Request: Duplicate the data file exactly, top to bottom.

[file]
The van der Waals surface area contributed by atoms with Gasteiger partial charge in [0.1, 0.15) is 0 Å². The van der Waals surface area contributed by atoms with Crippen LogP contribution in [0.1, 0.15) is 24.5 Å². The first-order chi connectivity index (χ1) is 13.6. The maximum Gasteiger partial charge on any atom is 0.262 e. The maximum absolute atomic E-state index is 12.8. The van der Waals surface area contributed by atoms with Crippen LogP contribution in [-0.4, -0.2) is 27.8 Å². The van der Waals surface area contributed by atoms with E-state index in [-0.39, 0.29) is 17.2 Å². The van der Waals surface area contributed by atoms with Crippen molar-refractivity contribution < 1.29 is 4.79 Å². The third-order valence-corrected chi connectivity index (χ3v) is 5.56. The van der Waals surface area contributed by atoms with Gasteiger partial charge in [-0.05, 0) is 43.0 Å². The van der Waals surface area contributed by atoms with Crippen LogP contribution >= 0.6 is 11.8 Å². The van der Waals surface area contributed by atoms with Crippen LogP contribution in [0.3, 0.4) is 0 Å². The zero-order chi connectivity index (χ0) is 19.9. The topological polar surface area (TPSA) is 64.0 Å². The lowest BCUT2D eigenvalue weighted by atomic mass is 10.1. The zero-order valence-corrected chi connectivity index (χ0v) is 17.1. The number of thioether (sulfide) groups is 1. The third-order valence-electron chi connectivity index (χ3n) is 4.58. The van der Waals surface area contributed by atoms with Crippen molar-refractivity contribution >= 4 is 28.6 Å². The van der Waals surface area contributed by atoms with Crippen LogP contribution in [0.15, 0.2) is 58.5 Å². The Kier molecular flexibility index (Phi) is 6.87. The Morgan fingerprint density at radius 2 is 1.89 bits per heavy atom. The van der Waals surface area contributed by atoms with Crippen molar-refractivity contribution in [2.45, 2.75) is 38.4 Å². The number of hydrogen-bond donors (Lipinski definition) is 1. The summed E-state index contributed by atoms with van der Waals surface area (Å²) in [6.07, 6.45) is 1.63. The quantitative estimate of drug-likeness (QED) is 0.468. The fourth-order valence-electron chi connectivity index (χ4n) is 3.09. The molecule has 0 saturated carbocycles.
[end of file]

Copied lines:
The van der Waals surface area contributed by atoms with Gasteiger partial charge in [0.1, 0.15) is 0 Å². The van der Waals surface area contributed by atoms with Crippen LogP contribution in [0.1, 0.15) is 24.5 Å². The first-order chi connectivity index (χ1) is 13.6. The maximum Gasteiger partial charge on any atom is 0.262 e. The maximum absolute atomic E-state index is 12.8. The van der Waals surface area contributed by atoms with Crippen LogP contribution in [-0.4, -0.2) is 27.8 Å². The van der Waals surface area contributed by atoms with E-state index in [-0.39, 0.29) is 17.2 Å². The van der Waals surface area contributed by atoms with Crippen molar-refractivity contribution < 1.29 is 4.79 Å². The third-order valence-corrected chi connectivity index (χ3v) is 5.56. The van der Waals surface area contributed by atoms with Gasteiger partial charge in [-0.05, 0) is 43.0 Å². The van der Waals surface area contributed by atoms with Crippen LogP contribution >= 0.6 is 11.8 Å². The van der Waals surface area contributed by atoms with Crippen LogP contribution in [0.3, 0.4) is 0 Å². The zero-order chi connectivity index (χ0) is 19.9. The topological polar surface area (TPSA) is 64.0 Å². The lowest BCUT2D eigenvalue weighted by atomic mass is 10.1. The zero-order valence-corrected chi connectivity index (χ0v) is 17.1. The number of thioether (sulfide) groups is 1. The third-order valence-electron chi connectivity index (χ3n) is 4.58. The van der Waals surface area contributed by atoms with Crippen molar-refractivity contribution >= 4 is 28.6 Å². The van der Waals surface area contributed by atoms with Crippen LogP contribution in [0.15, 0.2) is 58.5 Å². The Kier molecular flexibility index (Phi) is 6.87. The Morgan fingerprint density at radius 2 is 1.89 bits per heavy atom. The van der Waals surface area contributed by atoms with Crippen molar-refractivity contribution in [2.45, 2.75) is 38.4 Å². The number of hydrogen-bond donors (Lipinski definition) is 1. The summed E-state index contributed by atoms with van der Waals surface area (Å²) in [6.07, 6.45) is 1.63. The quantitative estimate of drug-likeness (QED) is 0.468. The fourth-order valence-electron chi connectivity index (χ4n) is 3.09. The molecule has 0 saturated carbocycles.